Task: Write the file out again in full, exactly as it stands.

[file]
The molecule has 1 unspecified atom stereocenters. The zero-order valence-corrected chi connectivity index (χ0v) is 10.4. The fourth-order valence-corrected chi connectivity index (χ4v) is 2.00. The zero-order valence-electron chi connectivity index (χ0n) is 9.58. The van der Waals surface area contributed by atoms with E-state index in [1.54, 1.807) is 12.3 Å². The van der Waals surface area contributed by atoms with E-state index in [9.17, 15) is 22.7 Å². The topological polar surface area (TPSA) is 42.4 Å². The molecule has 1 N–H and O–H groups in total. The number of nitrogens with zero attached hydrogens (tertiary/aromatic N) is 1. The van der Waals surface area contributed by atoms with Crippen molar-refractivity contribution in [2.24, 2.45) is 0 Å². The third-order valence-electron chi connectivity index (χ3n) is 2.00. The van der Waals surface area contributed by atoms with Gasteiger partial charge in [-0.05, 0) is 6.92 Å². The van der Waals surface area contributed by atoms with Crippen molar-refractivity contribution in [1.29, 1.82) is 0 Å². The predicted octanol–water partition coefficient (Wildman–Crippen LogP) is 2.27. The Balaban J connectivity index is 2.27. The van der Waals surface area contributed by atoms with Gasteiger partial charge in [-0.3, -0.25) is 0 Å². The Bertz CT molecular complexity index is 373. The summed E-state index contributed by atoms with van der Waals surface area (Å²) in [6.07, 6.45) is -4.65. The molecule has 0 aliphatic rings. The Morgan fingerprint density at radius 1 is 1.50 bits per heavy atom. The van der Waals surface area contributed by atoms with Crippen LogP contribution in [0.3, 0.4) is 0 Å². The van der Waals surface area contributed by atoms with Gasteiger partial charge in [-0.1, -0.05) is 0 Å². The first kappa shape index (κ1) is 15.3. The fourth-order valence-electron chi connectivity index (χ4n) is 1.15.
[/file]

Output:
The molecule has 1 unspecified atom stereocenters. The zero-order valence-corrected chi connectivity index (χ0v) is 10.4. The fourth-order valence-corrected chi connectivity index (χ4v) is 2.00. The zero-order valence-electron chi connectivity index (χ0n) is 9.58. The van der Waals surface area contributed by atoms with E-state index in [1.54, 1.807) is 12.3 Å². The van der Waals surface area contributed by atoms with E-state index in [9.17, 15) is 22.7 Å². The topological polar surface area (TPSA) is 42.4 Å². The molecule has 1 N–H and O–H groups in total. The number of nitrogens with zero attached hydrogens (tertiary/aromatic N) is 1. The van der Waals surface area contributed by atoms with Crippen molar-refractivity contribution in [2.24, 2.45) is 0 Å². The third-order valence-electron chi connectivity index (χ3n) is 2.00. The van der Waals surface area contributed by atoms with Gasteiger partial charge in [-0.05, 0) is 6.92 Å². The van der Waals surface area contributed by atoms with Crippen molar-refractivity contribution in [1.29, 1.82) is 0 Å². The predicted octanol–water partition coefficient (Wildman–Crippen LogP) is 2.27. The Balaban J connectivity index is 2.27. The van der Waals surface area contributed by atoms with Gasteiger partial charge in [-0.3, -0.25) is 0 Å². The Bertz CT molecular complexity index is 373. The summed E-state index contributed by atoms with van der Waals surface area (Å²) in [6.07, 6.45) is -4.65. The molecule has 0 aliphatic rings. The Morgan fingerprint density at radius 1 is 1.50 bits per heavy atom. The van der Waals surface area contributed by atoms with Crippen LogP contribution in [0.3, 0.4) is 0 Å². The van der Waals surface area contributed by atoms with Gasteiger partial charge in [-0.1, -0.05) is 0 Å². The first kappa shape index (κ1) is 15.3. The fourth-order valence-electron chi connectivity index (χ4n) is 1.15.